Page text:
We left the church and headed through some of the other areas around the church and then along a path that followed the stations of the cross (in reverse order). Down along more bazaars and through the Muslim quarter we stopped at the stations marked by large metal roman numerals. Shortly after that we were passing the checkpoints for the Dome of the Rock and then the checkpoint for the Western Wall. It was Saturday so we were unable to take any pictures from the Western Wall Plaza, but we were able to go down into the plaza and see the wall up close and those praying there.
It was finally time for lunch and it couldn’t happen sooner. Our guide led us to a restaurant back in the Christian quarter where we were able to sit down and get some food. I opted for a shawarma sandwich and a Fanta. The sandwich as good and I scarfed it down. A couple of the other people on the tour tried the non-alcoholic beer. Their facial expressions of absolute disgust solidified my desire to avoid trying to too. We were able to get up to the roof and take some panoramic photos of Jerusalem, particularly of the Dome of the Rock.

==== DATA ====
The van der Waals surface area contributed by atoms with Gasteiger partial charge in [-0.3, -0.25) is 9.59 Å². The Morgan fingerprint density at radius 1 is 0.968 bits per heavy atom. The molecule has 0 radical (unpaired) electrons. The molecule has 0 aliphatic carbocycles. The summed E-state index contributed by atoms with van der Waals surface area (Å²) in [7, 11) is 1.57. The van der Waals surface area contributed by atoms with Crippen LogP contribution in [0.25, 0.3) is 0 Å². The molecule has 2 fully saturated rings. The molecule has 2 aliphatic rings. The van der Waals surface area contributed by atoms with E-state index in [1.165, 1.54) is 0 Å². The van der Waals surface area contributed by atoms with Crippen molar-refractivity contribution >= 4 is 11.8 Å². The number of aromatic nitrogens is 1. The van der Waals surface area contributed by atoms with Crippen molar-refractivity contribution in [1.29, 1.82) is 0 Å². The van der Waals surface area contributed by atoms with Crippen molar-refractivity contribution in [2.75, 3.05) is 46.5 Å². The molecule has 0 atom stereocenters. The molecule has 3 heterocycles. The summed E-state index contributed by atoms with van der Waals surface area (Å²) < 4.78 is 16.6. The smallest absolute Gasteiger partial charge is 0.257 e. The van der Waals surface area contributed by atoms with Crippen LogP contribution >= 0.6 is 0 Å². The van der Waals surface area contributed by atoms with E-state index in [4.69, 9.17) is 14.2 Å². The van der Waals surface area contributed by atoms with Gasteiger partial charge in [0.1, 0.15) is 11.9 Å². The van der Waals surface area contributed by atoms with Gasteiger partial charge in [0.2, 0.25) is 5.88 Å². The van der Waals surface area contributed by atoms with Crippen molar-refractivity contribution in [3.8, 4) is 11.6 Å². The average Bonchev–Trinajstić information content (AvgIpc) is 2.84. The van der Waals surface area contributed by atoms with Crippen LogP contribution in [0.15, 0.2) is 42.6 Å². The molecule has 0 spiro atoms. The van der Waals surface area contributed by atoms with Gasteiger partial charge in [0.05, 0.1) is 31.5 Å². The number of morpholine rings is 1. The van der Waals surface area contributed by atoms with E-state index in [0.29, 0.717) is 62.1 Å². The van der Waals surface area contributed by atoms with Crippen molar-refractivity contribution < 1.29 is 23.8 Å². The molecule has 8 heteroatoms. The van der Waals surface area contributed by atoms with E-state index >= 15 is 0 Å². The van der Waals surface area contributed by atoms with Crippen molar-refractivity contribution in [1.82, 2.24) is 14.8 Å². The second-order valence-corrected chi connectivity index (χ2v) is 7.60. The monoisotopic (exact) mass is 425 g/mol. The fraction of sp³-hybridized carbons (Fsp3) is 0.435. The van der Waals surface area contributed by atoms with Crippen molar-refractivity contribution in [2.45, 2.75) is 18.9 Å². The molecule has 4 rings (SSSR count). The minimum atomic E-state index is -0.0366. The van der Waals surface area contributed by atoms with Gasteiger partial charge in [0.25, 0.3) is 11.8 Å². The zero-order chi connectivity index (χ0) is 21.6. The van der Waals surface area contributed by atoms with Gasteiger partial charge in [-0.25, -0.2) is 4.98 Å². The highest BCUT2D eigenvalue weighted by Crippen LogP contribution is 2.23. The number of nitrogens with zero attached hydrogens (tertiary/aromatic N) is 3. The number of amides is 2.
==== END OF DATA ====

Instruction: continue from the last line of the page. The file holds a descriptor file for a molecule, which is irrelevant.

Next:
|Shawarma and Fanta|
|Jerusalem and the Dome of the Rock|
In order to get into Bethlehem, our tour driver had to drop us off on the Israeli controlled side of the border and pass us off to a Palestinian tour guide. Israeli citizens are not permitted to enter into Palestinian Authority controlled spaces. It was a little disconcerting hopping into another bus and going through a checkpoint with soldiers and guns ready. Once inside Bethlehem, the scariest part wasn’t the people or the PA police but rather everyone’s driving. I don’t know if I can really complain about CA drivers anymore – except BMW drivers, they are about as bad as all those driving over here.